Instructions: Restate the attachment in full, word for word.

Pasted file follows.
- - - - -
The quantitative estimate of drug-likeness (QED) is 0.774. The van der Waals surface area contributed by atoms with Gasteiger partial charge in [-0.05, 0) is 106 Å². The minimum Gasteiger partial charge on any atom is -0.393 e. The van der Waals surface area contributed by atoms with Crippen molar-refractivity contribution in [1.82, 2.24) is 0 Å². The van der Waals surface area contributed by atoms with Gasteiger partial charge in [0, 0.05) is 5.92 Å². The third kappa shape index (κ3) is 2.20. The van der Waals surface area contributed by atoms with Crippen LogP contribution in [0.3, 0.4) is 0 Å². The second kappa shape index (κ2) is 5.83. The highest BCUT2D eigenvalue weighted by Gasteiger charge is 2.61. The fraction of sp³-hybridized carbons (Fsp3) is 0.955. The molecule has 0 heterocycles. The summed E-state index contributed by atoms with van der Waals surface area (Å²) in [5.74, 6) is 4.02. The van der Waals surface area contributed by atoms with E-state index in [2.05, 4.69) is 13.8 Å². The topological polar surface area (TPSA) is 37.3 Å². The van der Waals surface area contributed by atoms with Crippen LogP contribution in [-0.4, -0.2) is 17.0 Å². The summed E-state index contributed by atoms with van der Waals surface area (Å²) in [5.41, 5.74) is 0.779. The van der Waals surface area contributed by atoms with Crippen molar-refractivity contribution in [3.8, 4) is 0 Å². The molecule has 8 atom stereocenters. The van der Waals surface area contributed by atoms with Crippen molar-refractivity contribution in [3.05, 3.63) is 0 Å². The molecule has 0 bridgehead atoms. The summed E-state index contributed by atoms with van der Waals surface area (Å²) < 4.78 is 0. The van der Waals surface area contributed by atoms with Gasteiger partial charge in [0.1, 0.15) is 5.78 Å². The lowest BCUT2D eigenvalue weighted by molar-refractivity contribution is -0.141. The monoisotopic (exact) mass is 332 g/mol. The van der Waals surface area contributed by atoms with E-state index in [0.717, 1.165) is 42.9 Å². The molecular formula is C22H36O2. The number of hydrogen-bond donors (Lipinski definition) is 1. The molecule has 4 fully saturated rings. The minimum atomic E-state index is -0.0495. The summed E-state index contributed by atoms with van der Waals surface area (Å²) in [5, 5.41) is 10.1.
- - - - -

The quantitative estimate of drug-likeness (QED) is 0.774. The van der Waals surface area contributed by atoms with Gasteiger partial charge in [-0.05, 0) is 106 Å². The minimum Gasteiger partial charge on any atom is -0.393 e. The van der Waals surface area contributed by atoms with Crippen molar-refractivity contribution in [1.82, 2.24) is 0 Å². The van der Waals surface area contributed by atoms with Gasteiger partial charge in [0, 0.05) is 5.92 Å². The third kappa shape index (κ3) is 2.20. The van der Waals surface area contributed by atoms with Crippen LogP contribution in [0.3, 0.4) is 0 Å². The second kappa shape index (κ2) is 5.83. The highest BCUT2D eigenvalue weighted by Gasteiger charge is 2.61. The fraction of sp³-hybridized carbons (Fsp3) is 0.955. The molecule has 0 heterocycles. The summed E-state index contributed by atoms with van der Waals surface area (Å²) in [5.74, 6) is 4.02. The van der Waals surface area contributed by atoms with E-state index in [2.05, 4.69) is 13.8 Å². The topological polar surface area (TPSA) is 37.3 Å². The van der Waals surface area contributed by atoms with Crippen LogP contribution in [-0.4, -0.2) is 17.0 Å². The summed E-state index contributed by atoms with van der Waals surface area (Å²) in [5.41, 5.74) is 0.779. The van der Waals surface area contributed by atoms with Crippen molar-refractivity contribution in [3.8, 4) is 0 Å². The molecule has 8 atom stereocenters. The van der Waals surface area contributed by atoms with Crippen molar-refractivity contribution in [3.05, 3.63) is 0 Å². The molecule has 0 bridgehead atoms. The summed E-state index contributed by atoms with van der Waals surface area (Å²) < 4.78 is 0. The van der Waals surface area contributed by atoms with Gasteiger partial charge in [0.1, 0.15) is 5.78 Å². The lowest BCUT2D eigenvalue weighted by molar-refractivity contribution is -0.141. The monoisotopic (exact) mass is 332 g/mol. The van der Waals surface area contributed by atoms with E-state index in [0.717, 1.165) is 42.9 Å². The molecular formula is C22H36O2. The number of hydrogen-bond donors (Lipinski definition) is 1. The molecule has 4 fully saturated rings. The minimum atomic E-state index is -0.0495. The summed E-state index contributed by atoms with van der Waals surface area (Å²) in [5, 5.41) is 10.1.